You know the wave has crested when Regis and Kathie Lee make your specialty an early morning featurette. Reeg hams it up beautifully. If it hadn’t been for that 3:30am load in, it might have been perfect. Dave Polinchock provides expert narration. Quick glimpse of an SGI Indigo on the left, and the Virtual Research Flight Helmet atop Mr. Philbin. From March of 1993. PNVA3DJZPHDB
Proving that VR doesn’t automatically lead to hurling the intrepid subject of this 1995 video wolfs down a cornucopia of fast food and hops on some VR games at Toronto’s CN Tower. The manager of the arcade facility prevaricates a bit, telling us that while he’s never seen chunks, peeing one’s pants is an actual reality. We hope that’s not in the sit-down version of the Virtuality system show…
IAPPA 1999 brought us another stand-up VR system from New York based HeadGames, the VR2000. Based on the Forte consumer head mounted display, the VR2000 also featured the “Player Retainer.” Initially I thought this was some special magic which ensured repeat play, as HeadGames projected up to $3,000/mo. revenue for this $25k system. To my chagrin the retention system is a waist high railing which keeps players from falling over. Good move!
If anyone knows what became of HeadGames, add a comment below. The Wayback Machine shows them falling off the grid in 2001.
The Kimera game system from Immersive Technologies appeared at the 1995 IAAPA show with a solution to the VR arcade’s most vexing challenge: how to keep the helmets from being damaged or stolen without a full time attendant. Taking their cue from the Fakespace Boom, Kimera had a floating/pivoting display, to which the game player leaned into and then moved about. Indeed, you would mount your head to the display. At 525 lbs., Kimera came with a proprietary game, Pyramid Pilot, custom designed for Immersive by the software developer Algorithm.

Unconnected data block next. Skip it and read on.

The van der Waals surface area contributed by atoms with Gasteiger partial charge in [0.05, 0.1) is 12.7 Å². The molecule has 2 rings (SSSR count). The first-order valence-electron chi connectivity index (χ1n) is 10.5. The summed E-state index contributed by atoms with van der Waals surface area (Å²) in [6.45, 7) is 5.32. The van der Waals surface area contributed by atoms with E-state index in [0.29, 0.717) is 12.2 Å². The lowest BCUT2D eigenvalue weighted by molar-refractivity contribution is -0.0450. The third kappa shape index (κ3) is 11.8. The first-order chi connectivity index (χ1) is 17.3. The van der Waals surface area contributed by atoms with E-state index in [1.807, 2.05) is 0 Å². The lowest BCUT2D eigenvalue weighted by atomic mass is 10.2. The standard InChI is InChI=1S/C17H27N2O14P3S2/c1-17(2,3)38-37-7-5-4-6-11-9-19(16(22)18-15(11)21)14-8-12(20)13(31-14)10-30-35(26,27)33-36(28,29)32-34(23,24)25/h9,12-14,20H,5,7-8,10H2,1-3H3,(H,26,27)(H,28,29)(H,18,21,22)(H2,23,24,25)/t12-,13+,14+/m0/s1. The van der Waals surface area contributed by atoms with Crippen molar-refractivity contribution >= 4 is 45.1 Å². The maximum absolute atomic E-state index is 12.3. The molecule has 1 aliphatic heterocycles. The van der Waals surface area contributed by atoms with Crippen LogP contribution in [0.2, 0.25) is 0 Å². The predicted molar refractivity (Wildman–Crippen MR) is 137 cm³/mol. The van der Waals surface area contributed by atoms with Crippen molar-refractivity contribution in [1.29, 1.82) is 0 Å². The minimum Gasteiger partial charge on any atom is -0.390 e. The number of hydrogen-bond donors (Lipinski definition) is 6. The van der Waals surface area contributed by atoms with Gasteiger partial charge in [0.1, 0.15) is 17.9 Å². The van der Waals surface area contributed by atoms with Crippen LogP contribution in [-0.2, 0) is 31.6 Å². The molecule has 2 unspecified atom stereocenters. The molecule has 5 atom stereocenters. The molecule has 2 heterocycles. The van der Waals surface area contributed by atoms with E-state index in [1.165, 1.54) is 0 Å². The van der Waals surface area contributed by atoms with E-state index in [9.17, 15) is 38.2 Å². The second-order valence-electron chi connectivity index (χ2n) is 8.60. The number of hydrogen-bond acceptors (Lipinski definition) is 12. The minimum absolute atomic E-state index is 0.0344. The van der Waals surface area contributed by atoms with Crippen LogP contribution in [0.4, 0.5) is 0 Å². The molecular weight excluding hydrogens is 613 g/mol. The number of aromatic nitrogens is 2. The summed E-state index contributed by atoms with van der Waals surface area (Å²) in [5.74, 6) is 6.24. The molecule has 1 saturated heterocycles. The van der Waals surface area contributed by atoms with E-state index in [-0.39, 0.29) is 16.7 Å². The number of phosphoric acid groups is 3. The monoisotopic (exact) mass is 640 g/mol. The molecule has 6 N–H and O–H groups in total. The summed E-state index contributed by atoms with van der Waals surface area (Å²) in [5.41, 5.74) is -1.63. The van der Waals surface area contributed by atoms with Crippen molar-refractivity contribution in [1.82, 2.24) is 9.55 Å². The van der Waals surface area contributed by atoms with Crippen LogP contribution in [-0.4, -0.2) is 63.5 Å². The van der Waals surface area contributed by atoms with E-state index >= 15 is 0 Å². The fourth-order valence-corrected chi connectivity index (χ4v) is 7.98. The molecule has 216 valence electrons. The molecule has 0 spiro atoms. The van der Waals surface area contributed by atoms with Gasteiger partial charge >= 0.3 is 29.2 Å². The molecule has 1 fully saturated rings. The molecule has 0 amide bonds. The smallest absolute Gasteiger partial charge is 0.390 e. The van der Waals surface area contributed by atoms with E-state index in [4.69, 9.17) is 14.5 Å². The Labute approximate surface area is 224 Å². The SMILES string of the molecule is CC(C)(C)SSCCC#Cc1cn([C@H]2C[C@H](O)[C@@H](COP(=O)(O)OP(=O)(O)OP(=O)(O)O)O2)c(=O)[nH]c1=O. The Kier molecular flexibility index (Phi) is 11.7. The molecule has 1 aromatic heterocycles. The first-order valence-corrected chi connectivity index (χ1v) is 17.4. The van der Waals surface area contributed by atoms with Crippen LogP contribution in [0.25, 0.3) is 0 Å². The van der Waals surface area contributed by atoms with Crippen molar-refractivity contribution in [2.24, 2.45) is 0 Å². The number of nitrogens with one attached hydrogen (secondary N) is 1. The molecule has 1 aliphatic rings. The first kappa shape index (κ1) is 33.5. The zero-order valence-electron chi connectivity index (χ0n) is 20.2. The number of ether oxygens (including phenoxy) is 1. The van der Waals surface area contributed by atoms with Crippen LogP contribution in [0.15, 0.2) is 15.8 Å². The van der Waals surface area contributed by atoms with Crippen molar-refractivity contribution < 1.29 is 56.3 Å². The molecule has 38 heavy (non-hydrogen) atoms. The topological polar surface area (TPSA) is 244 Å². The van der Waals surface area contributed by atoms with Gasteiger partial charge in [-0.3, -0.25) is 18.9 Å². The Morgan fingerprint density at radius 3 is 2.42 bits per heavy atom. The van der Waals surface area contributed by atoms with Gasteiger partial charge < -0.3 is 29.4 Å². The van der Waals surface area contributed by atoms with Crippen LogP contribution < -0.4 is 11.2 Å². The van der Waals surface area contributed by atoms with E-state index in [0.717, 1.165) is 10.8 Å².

1995 brought us yet another Gyro based VR Game system, the X-O-Tron VR, a descendant of the original non-electronic gyro-exercise system, the Orbotron. Initially inspired by the March 1992 release of Lawnmower Man, the first gyro VR systems appeared that summer (full disclosure – my company built a prototype system for a client in the spring of ’92 and then offered our own before the end of the year.)
The X-O-Tron VR came from the same folks who designed and built the Orbotron. It had two features that nobody else was offering: a wireless HMD and the ability to spin the gyro completely upside-down and back. While the helmet wasn’t tracked, there were shaft encoders on the gyro bearings to detect the gamer’s orientation. The game electronics were a 3D0 home game system. Read more in the X-O-Tron-VR Brochure.
And don’t forget to watch the original gyro in Lawnmower Man: